Storm kills 20 in eastern India; Kashmir floods toll rises to 16

Updated 31 March 2015
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Storm kills 20 in eastern India; Kashmir floods toll rises to 16

SRINAGAR: In eastern India, the Bihar state government said at least 20 people were killed when heavy downpours and lightning struck parts of the state late Monday. Strong winds uprooted trees and many houses collapsed in the state capital, Patna, and in Purnia and Katihar districts, it said in a statement.
In the Himalayan region of Kashmir, rescuers recovered 16 bodies Tuesday from two houses hit by rain-triggered landslides, following its second major floods in six months.
Elsewhere in India, fierce rain and lightning toppled houses and trees in Bihar state, killing 20 others.
Police and volunteers worked around the clock to clear the debris in Laden village in Kashmir’s Budgam district, police Superintendent Fayaz Ahmed said.
Floodwaters were receding in Kashmir, but residents of the main city of Srinagar were bracing for more trouble after predictions of additional rain in the next few days. Rains over the weekend were the worst since the region was hit by devastating floods last September that destroyed thousands of homes and $17 billion worth of infrastructure.
Many rivers in Kashmir were above their danger levels. Hundreds of people were staying in relief camps after the state government ordered them to leave low-lying areas.
Many faulted the government for failing to anticipate last year’s flooding and taking too long to respond. Prime Minister Narendra Modi dispatched a special team on Monday to assess the needs from the current floods and get relief efforts moving.
On the Pakistani side of the border, which was hit worse by last year’s flooding, authorities said the situation was improving, although the Neelum and Jhelum Rivers were perilously close to overflowing their banks.
“Both the rivers are still swollen,” said Akram Sohail, an official with the government disaster management department in the Pakistan-controlled portion of Kashmir.


Trump envoy urges Russia help free journalist Austin Tice held in Syria

Austin Tice. (Supplied)
Updated 14 November 2018
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Trump envoy urges Russia help free journalist Austin Tice held in Syria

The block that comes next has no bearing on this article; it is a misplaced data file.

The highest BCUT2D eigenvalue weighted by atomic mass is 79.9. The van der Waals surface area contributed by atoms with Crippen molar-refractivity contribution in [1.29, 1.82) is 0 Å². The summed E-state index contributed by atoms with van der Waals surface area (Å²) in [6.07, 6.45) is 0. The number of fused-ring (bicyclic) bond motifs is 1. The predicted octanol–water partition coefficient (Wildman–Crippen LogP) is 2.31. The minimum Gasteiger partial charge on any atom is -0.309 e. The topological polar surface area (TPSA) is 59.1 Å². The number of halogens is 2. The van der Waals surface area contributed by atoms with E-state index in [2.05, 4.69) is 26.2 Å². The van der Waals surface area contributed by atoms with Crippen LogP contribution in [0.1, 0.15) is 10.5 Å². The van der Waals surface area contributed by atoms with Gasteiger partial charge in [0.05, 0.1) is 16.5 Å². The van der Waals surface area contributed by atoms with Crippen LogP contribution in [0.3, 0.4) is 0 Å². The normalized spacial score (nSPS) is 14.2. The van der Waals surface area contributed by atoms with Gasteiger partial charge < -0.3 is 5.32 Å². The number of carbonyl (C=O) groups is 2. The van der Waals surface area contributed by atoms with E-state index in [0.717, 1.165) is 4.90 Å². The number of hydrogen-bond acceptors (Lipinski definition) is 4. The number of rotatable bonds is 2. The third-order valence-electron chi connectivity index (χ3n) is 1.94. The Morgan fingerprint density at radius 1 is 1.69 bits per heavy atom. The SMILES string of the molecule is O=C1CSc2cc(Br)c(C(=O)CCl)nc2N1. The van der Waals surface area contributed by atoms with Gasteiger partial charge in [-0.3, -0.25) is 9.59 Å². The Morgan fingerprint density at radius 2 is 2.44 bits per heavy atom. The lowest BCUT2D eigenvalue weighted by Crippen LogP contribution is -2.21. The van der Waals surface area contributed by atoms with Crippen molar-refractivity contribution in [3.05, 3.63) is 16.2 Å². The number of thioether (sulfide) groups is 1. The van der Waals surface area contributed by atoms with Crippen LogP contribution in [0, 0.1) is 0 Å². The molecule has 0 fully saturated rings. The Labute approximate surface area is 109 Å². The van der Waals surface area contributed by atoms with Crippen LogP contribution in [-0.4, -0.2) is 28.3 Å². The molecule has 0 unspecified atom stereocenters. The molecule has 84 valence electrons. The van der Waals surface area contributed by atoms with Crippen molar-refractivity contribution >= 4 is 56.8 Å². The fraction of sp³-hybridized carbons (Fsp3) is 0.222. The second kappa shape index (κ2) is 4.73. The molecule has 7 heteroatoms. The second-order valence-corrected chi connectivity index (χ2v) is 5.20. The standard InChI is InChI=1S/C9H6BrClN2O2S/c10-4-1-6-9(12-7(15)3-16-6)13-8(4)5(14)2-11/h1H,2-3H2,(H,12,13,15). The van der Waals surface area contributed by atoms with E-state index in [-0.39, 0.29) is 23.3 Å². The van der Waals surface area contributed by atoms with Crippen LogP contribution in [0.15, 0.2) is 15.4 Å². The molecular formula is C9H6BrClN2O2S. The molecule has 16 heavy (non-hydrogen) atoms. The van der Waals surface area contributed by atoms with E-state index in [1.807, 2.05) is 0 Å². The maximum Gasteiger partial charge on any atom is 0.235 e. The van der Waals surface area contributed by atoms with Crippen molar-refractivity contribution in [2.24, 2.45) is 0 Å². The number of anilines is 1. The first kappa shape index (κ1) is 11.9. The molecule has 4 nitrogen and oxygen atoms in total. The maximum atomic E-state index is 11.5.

• Tice was 31 years old when he was abducted in August 2012 while reporting in Damascus on the uprising against Syrian President Bashar Assad

WASHINGTON: A Trump administration envoy on Tuesday urged Syria’s ally Russia to push for the release of Austin Tice, an American freelance journalist kidnapped in Syria six years ago.
Robert O’Brien, US President Donald Trump’s special envoy for hostage affairs, said Trump would take measures necessary to facilitate Tice’s freedom if it would help. He did not elaborate on the measures.
“We are continuing to call on the Russians to exert whatever influence they have in Syria to bring Austin home,” he said. The Syrian government says it is unaware of Tice’s whereabouts.
O’Brien came to Trump’s defense when asked why the president has made no public pronouncements on Tice but had spoken out in the cases of Americans held in Turkey, North Korea and Iran. He said Trump and his top aides are closely tracking the case.
O’Brien spoke at a news conference called to announce a National Press Club drive for private donations to match a $1 million FBI reward for information leading to Tice’s freedom.
Tice was 31 years old when he was abducted in August 2012 while reporting in Damascus on the uprising against Syrian President Bashar Assad.
He has not been heard from publicly since a video posted online weeks after he disappeared showed him in the custody of armed men. O’Brien said the United States believes Tice is alive but did not elaborate on the journalist’s condition.
Washington has declined to identify who it believes is holding Tice but has sought the help of Russia, Assad’s main foreign backer in the civil war, and other countries.
Tice’s father, Marc Tice, said that he and his wife will travel to Beirut later this year on at least their seventh trip to apply for visas to enter Syria to seek their son’s release.